UK to explore Pacific for polymetallic nodules
20 March 2013
The UK Government’s Department for Business, Innovation and Skills has, in partnership with UK Seabed Resources – a subsidiary of US defence contractor Lockheed Martin – obtained a five–year licence to explore a 58,000 sq km area of the Pacific Ocean’s Clarion-Clipperton zone for mineral-rich polymetallic nodules.
Steve Ball, chief executive of UK Seabed Resources and Lockheed Martin UK said the polymetallic nodules in the claim area have been shown to hold strategically relevant amounts of copper, cobalt, nickel, manganese and rare earth metals.
He added that at a depth of 4,000m, the project to retrieve the metals is ‘technically exciting and, potentially, an extremely valuable endeavour’.
Lockheed claims to have discovered areas rich in nodules after a hunt in the 1970s for a lost Russian submarine, paid for by eccentric US billionaire Howard Hughes.
"Environmentally responsible collection of polymetallic nodules presents a complex engineering challenge but our team has the knowledge and experience to help position the UK at the forefront of this emerging industry," Ball said.
UK Prime Minister David Cameron, who was present at the project launch, pledged to put Britain at the forefront of a new international seabed mining industry, which he claimed could be worth £40bn to the UK economy over the next 30 years.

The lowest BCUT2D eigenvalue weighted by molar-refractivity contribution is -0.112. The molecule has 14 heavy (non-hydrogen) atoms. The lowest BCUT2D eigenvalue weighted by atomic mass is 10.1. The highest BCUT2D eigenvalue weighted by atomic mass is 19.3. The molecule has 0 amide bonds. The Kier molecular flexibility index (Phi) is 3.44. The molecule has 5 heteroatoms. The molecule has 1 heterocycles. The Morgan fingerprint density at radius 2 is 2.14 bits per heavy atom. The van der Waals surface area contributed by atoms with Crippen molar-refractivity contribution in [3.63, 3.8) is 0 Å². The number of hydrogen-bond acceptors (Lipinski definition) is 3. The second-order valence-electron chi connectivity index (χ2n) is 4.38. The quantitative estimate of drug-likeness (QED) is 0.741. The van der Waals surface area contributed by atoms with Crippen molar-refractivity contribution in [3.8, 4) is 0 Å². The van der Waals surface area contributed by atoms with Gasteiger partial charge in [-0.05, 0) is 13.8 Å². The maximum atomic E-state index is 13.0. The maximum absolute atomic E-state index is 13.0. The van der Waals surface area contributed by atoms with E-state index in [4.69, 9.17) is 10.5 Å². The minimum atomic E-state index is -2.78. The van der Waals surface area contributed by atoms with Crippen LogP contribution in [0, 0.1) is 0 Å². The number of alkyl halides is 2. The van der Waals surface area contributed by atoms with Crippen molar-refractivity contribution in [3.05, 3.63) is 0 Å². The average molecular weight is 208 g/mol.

Science minister David Willetts said the UK should benefit from already being a leader in underwater robotics and autonomous systems used in the development of North Sea oil and gas.
Currently the licence obtained from the International Seabed Authority (ISA) gives the UK government and Lockheed the right to explore but not extract, so a second licence would be required for that. And before any mechanical harvester is built, there will have to be a thorough environmental study, which could begin this summer.
The nodules, the size of a tennis ball, would be scooped up using a seabed harvester and then broken up to release the minerals.
Russia recently signed a 15-year contract to prospect for metallic sulphides in the Atlantic, where volcanic hot springs create mineral-rich rock formations. Two applications for exploration were filed last summer for areas in the west Pacific Ocean, one from China and another from Japan.
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